Says restaurateur Ken Friedman, “We might not even be opening a place in L.A. if it weren’t for Uber.”


Before L.A. was a car town, it boasted the most extensive urban rail system in the country. Streetcars and trolleys began service in the late 1800s. There were “Yellow Cars” (the Los Angeles Railway) that traversed to and from the city’s downtown urban core to surrounding neighborhoods. “Red Cars” (the Pacific Electric railway) comprised a sprawling system that at one time ran from Pasadena in the north, to Newport Beach in the south, to Redlands in the east, to Santa Monica, Playa Del Rey, and Venice in the west.

Conspiracists blame the death of L.A.’s streetcars on big oil and rubber interests, including General Motors and Firestone Tire, investors in the Chicago-based company that acquired the Yellow Cars in the 1940s. (It’s a theory that played out onscreen in the film “Who Framed Roger Rabbit.”) In reality, their death appears to have been hastened by a confluence of factors, though in the 1940s the government did find several corporations and private individuals guilty of antitrust violations. Namely, buying up public transit systems with the goal of replacing them with buses.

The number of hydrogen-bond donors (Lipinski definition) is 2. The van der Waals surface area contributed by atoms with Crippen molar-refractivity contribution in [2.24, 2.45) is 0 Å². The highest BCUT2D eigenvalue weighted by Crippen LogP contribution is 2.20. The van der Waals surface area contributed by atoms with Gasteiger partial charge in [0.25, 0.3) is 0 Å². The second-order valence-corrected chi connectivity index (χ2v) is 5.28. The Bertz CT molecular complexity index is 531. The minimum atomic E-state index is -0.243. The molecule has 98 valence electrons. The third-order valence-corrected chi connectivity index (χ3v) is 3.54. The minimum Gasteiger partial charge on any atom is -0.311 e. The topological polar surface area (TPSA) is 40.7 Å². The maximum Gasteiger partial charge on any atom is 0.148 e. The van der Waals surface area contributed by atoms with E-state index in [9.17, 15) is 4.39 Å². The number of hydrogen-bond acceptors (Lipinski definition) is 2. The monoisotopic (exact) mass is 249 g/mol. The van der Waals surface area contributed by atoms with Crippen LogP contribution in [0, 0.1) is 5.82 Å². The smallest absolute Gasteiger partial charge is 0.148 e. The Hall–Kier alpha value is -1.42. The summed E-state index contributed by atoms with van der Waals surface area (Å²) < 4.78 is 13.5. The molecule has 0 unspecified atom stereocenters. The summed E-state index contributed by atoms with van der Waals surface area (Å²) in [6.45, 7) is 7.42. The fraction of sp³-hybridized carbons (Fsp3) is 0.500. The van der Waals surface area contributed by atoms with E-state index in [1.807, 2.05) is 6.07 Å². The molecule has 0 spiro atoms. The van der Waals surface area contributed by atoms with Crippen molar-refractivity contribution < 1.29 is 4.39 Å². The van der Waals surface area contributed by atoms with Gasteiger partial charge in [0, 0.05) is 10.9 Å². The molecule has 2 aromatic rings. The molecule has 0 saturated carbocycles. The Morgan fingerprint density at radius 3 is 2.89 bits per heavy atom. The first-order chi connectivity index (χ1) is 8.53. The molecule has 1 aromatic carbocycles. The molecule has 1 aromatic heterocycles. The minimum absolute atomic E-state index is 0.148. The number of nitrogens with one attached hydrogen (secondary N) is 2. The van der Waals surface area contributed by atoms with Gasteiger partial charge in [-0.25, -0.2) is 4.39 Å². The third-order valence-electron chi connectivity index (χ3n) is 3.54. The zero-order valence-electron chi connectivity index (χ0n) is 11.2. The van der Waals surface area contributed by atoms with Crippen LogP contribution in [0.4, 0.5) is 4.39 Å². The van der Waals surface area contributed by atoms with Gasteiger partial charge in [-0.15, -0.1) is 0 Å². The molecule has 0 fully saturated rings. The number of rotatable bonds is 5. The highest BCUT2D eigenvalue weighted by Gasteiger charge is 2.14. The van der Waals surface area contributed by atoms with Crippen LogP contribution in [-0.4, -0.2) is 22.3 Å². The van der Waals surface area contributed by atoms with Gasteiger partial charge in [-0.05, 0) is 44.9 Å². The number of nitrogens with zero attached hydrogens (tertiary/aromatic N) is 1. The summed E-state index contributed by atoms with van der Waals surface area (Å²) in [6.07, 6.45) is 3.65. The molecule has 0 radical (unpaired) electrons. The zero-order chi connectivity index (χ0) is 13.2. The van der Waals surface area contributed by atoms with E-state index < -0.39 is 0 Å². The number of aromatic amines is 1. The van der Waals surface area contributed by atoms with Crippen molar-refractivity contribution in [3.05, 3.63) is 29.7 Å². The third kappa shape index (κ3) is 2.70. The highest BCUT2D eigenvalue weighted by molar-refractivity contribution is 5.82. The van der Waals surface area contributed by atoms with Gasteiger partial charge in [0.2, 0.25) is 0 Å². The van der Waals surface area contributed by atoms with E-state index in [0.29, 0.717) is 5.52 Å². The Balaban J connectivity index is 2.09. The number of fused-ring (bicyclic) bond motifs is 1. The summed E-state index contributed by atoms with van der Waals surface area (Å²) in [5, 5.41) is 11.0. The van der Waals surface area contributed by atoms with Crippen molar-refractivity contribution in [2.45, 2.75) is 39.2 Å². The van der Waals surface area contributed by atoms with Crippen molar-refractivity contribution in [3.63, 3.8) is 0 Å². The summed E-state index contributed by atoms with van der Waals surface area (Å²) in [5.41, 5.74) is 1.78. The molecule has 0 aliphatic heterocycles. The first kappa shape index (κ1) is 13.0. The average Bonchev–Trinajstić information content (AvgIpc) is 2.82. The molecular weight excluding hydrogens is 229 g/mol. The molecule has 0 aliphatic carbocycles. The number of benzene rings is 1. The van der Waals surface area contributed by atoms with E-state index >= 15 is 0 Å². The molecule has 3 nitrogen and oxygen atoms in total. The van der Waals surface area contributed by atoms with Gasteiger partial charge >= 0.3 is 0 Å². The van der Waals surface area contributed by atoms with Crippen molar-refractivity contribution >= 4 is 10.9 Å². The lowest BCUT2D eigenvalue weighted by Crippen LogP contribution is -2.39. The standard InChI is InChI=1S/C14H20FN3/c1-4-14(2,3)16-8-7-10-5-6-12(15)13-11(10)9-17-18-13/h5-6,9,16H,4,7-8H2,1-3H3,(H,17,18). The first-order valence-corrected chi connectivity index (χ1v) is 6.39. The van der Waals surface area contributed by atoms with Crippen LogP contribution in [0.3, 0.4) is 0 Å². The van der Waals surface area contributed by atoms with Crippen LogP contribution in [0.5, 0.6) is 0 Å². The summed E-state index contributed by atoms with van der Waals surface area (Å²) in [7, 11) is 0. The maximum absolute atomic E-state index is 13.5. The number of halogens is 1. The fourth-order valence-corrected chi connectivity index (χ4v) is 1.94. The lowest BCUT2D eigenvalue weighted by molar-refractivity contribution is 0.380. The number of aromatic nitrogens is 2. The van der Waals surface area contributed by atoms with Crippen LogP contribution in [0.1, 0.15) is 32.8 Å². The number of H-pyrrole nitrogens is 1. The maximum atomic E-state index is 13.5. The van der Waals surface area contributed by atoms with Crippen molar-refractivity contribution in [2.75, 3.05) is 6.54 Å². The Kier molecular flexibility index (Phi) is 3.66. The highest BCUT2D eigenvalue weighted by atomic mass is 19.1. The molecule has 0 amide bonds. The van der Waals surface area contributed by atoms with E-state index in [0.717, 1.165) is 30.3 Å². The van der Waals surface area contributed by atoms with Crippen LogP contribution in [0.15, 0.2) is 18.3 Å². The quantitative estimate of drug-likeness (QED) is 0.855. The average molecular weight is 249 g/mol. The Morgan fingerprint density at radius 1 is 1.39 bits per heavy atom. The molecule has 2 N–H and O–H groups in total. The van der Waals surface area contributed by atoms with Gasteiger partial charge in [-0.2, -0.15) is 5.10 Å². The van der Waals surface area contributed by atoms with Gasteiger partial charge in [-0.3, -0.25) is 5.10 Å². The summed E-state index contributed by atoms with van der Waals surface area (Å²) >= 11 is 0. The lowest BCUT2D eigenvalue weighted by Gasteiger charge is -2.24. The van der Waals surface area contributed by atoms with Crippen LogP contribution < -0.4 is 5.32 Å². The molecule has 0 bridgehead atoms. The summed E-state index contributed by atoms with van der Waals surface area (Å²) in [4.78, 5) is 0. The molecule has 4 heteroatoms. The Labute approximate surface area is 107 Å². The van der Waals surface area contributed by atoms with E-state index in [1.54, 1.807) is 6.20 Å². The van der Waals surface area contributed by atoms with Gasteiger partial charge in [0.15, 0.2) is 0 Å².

The streetcars were, perhaps, doomed from the start. They were actually a means to an end — a vehicle to help real-estate magnates like Henry E. Huntington develop and sell plots of land. It wasn’t long before streetcars faced stiff competition, predominantly from car shares called jitneys and private car ownership. “In brief,” writes Norman M. Klein in “The History of Forgetting: Los Angeles and the Erasure of Memory,” “the trolley system was eclipsed by the automobile.” Plans for the city’s first freeways were released to the public in the late 1930s, and the Arroyo Seco Parkway (known as the Pasadena Freeway or the 110) was completed in 1940. The die had been cast: The future of the city would revolve around cars.


“There was a lot of alarm early on, and I think there still is, among some people, that ridesharing will lead to over-drinking,” says Philip Dobard, an L.A. resident and the vice president of the National Food & Beverage Foundation. “And I have to say, observationally, I don’t see it happening. What I see is ease.”